Now is a good time to remove the barriers to bank ownership of municipal debt, and thereby lower the cost to cities and states of rebuilding their infrastructures.
The benefits to government as well as banks are clear.
Cities and states face reduced federal funding despite an increased need for improvements in infrastructures.
At the same time, banks need solid, low-risk assets with a reasonable return. And banks not only have a natural interest in investing in their own communities, but also have a regulatory responsibility to do so.
Traditionally, banks were major investors in states and localities. Since the Tax Reform Act of 1986, however, banks have been excluded from the municipal bond and note market.
The only exception has been for small municipal issuers of general obligation debt, defined as entities issuing less than $10 million in a given calendar year.
Banks are allowed to deduct 80% of the cost of carrying new bonds issued by these small entities. Under these circumstances the banks have equal footing with other investors in taking advantage of the tax-exempt features of the debt.
This exception has served localities well, allowing local banks to support their towns - especially towns that might be too small for access to wider capital markets.
Moreover, the added competition from banks as buyers of municipal debt has another advantage.
Bonds issued by the smaller entities - so called bank-qualified bonds - typically are sold with interest rates about 25 basis points below those charged for similar issues that are not bank-qualified.
The same access to low-cost financing from interested banks should be available to all state and local governments.
A proposal before Congress is a step in the right direction and needs support.
A provision of Sen. Lloyd Bentsen's version of the urban aid bill would raise to $25 million, from $10 million, the defining limit for small issuers of general obligations. In other words, a municipality would be able to issue up to $25 million in bonds and notes in a year and still qualify as a "small issuer."
This proposal would help small and medium-size issuers by providing them better access to credit. It also would put local banks in a better position to help slightly larger local governments through the current difficult economic times.
It is expected that Senate debate on the urban aid bill will begin Tuesday. This bank deductibility provision needs to be supported vigorously.
A similar provision was previously attached to the energy bill, which is stalled in a conference committee.
An even better idea would be to allow banks to deduct the carrying cost of all public-purpose municipal securities. Banks' ability to hold municipals should not be constrained by the size of the issuer, but rather by the purpose of the debt.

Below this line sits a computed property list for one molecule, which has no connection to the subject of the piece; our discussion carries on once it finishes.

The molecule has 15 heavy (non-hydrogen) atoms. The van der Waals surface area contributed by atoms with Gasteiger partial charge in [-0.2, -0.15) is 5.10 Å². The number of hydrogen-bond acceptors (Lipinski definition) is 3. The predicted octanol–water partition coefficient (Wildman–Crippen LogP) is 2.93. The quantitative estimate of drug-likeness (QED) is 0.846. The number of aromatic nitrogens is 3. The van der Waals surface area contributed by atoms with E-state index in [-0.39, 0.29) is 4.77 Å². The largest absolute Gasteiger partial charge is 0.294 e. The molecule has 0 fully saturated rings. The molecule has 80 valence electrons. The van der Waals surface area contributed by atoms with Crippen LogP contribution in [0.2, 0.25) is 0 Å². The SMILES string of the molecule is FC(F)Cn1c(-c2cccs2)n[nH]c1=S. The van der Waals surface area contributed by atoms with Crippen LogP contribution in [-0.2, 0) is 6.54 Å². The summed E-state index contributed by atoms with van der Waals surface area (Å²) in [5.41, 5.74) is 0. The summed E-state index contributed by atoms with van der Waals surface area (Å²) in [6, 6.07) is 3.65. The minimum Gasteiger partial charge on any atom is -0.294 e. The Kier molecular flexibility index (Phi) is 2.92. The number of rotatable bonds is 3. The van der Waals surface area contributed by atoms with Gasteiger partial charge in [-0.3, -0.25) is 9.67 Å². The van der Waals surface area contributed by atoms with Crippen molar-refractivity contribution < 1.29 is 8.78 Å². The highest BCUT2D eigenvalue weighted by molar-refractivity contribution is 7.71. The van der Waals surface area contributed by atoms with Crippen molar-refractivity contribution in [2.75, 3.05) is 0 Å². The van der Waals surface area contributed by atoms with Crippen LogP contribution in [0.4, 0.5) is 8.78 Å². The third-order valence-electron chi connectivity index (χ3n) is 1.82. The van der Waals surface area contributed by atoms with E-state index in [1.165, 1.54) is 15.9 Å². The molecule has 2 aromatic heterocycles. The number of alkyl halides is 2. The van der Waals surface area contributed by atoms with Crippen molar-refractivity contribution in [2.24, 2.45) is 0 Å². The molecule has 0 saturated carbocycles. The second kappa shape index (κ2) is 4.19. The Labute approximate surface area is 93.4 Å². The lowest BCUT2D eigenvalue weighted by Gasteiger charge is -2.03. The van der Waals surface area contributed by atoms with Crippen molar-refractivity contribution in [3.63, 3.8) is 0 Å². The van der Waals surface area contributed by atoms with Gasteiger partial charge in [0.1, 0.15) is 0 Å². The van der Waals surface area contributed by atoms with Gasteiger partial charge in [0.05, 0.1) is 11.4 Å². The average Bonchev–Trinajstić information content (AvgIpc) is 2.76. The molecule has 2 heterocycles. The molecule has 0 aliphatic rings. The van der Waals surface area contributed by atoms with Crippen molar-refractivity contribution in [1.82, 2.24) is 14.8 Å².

Banks should be able to take advantage of the tax-exempt characteristics of any public purpose municipal debt.
And limiting investment to public-purpose borrowings would address one of the major concerns that was behind the 1986 tax law.
Broadening the deductibility exception to cover all public-purpose borrowings (usually general obligation bonds, but arguably any education, water, sewer, or transportation revenue bonds as well) would encourage much-needed investment, would lower state and local costs, and would not reduce federal revenue.
Big Savings for Localities
The presence of banks on the demand side of the municipal bond market would not only drive down the interest rate on municipal borrowings, it would also lower state and local issuance costs.
Banks are sophisticated buyers, experienced in making risk evaluations. They would purchase bonds without the expensive credit enhancements (insurance, foreign letters of credit, for example) that since 1986 have been increasingly required to make bonds attractive to less sophisticated investors.
In the case of a typical city bond, this could save hundreds of thousands of dollars in issuance fees.
Federal revenue would not be substantially affected by letting banks deduct the cost of carrying the debt of larger issuers, so long as the amount of municipal borrowing did not change just because more buyers were available.
If the banks do not earn the tax-exempt interest, some other taxpayer will.
Time for Action
The need for investment by states and cities is painfully apparent. Banks are a natural source of capital to rebuild the physical infrastructure and educational systems across the county.
Barriers to that capital can be removed by the timely passage of appropriate legislation.
Mr. Crozier is chairman and president of Baybanks Inc., Boston. Elizabeth Whitehead, senior vice president, helped in preparation of this article.